Between Capital One and EquiFax (probably more on the latter), we all need to be more vigilant about our credit and identities. The information they have leaked will not expire, nor is it revocable. If your password is sent out in plain text somewhere (which has also happened, Facebook at one time stored many users passwords that way), as simple change and you are "safe" again. In this day and age, one can never be too vigilant about what can effect their lives.

Prudent levels of online safety is something we all need to take seriously. It is just not for the IT folks to worry about. There is a reason good companies do cybersecurity training and keep on it. I have heard reports that 1 in 3 employees will open a phishing emails. I recall one bad email costing a small company over $20k in a single click. Realize that those numbers just keep going up and up. The best firewalls in the world can't do anything if someone brings a piece of software in via a USB stick.

If there is interest, I will be happy to spin off into a new topic where we can discuss cybersecurity topics as a whole, and what steps each person can take to protect themselves, their devices, and their home networks. Please let me know.
The fact that companies let this happen to them makes me angry.

I think companies that get hacked should face large fines for exposing private information and a lot of the information should not be collected in the first place.

Also people should make it clear to companies that get hacked that they will switch to their competitors so that way in the future companies will be aware of the negative financial impact that hacking would have on their company.
ProgrammerNerd wrote:
The fact that companies let this happen to them makes me angry.

I think companies that get hacked should face large fines for exposing private information and a lot of the information should not be collected in the first place.

Also people should make it clear to companies that get hacked that they will switch to their competitors so that way in the future companies will be aware of the negative financial impact that hacking would have on their company.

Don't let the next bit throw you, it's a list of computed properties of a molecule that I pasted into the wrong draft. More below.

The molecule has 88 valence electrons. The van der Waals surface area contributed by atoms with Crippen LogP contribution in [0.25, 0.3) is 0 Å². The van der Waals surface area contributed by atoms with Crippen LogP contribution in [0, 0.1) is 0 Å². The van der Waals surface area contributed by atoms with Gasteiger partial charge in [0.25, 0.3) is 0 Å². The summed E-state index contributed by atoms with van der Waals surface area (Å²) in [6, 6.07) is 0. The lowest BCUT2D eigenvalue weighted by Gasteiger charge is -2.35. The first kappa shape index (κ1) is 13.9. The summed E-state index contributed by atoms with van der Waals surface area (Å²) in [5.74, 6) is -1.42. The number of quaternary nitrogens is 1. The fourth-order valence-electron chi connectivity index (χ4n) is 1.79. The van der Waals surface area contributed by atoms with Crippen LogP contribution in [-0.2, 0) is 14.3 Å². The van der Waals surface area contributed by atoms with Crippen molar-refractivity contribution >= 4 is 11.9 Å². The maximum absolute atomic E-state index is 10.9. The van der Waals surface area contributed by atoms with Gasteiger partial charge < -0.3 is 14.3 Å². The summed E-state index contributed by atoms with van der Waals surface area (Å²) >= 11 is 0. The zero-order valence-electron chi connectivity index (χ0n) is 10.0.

It would also be nice if the company themselves notified their customers of the data breach directly, like with a letter, even if it just says "hey, we got hacked, your information may have been stolen, you should probably take proper precautions"
Tari wrote:
The attacker exhibited amusingly poor opsec. Read the criminal complaint: https://www.lawfareblog.com/criminal-complaint-capital-one-hacking-case


"Moreover, PAIGE A. THOMPSON also has made statements on social media fora evidencing the fact that she has information of Capital One, and that she recognizes that she has acted illegally." A+ criminality. On the other hand, the fact that Capital One failed to protect the machines that could access their S3 buckets isn't great.

While we're on the topic, make sure that if you're eligible, that you extract your pound of flesh from Equifax!
ProgrammerNerd wrote:
The fact that companies let this happen to them makes me angry.

I think companies that get hacked should face large fines for exposing private information and a lot of the information should not be collected in the first place.

Also people should make it clear to companies that get hacked that they will switch to their competitors so that way in the future companies will be aware of the negative financial impact that hacking would have on their company.

It is actually federal law now that if you collect Personally Identifiable Information in the United States and you fail to properly secure that data, you are actually guilty of a crime and subject to penalties and fines. In addition, companies do actually have to disclose data breaches when they discover them in a reasonable time frame, or there are additional penalties and fines that can be levied as well. The biggest issue is I do not believe that the requirements for notification of a breach does state how they must announce that such a data leak occurred.

We shall see what fines and penalties that Capital One will have come about. If it is like Equifax though, it might just be a drop in the bucket for them, and not amount to much for the consumers.

To piggyback off of what Kerm is going with, unless you can document actual costs to the Equifax data breach, you won't be able to recover. Those costs would be funds lost due to identity theft, cost of freezing credit prior to it being free, lawyer fees, and I think $20/hour for work. You must be able to prove all of this though, and the pool of money you can draw from is shrinking incredibly fast as well, given the scale of the data they lost.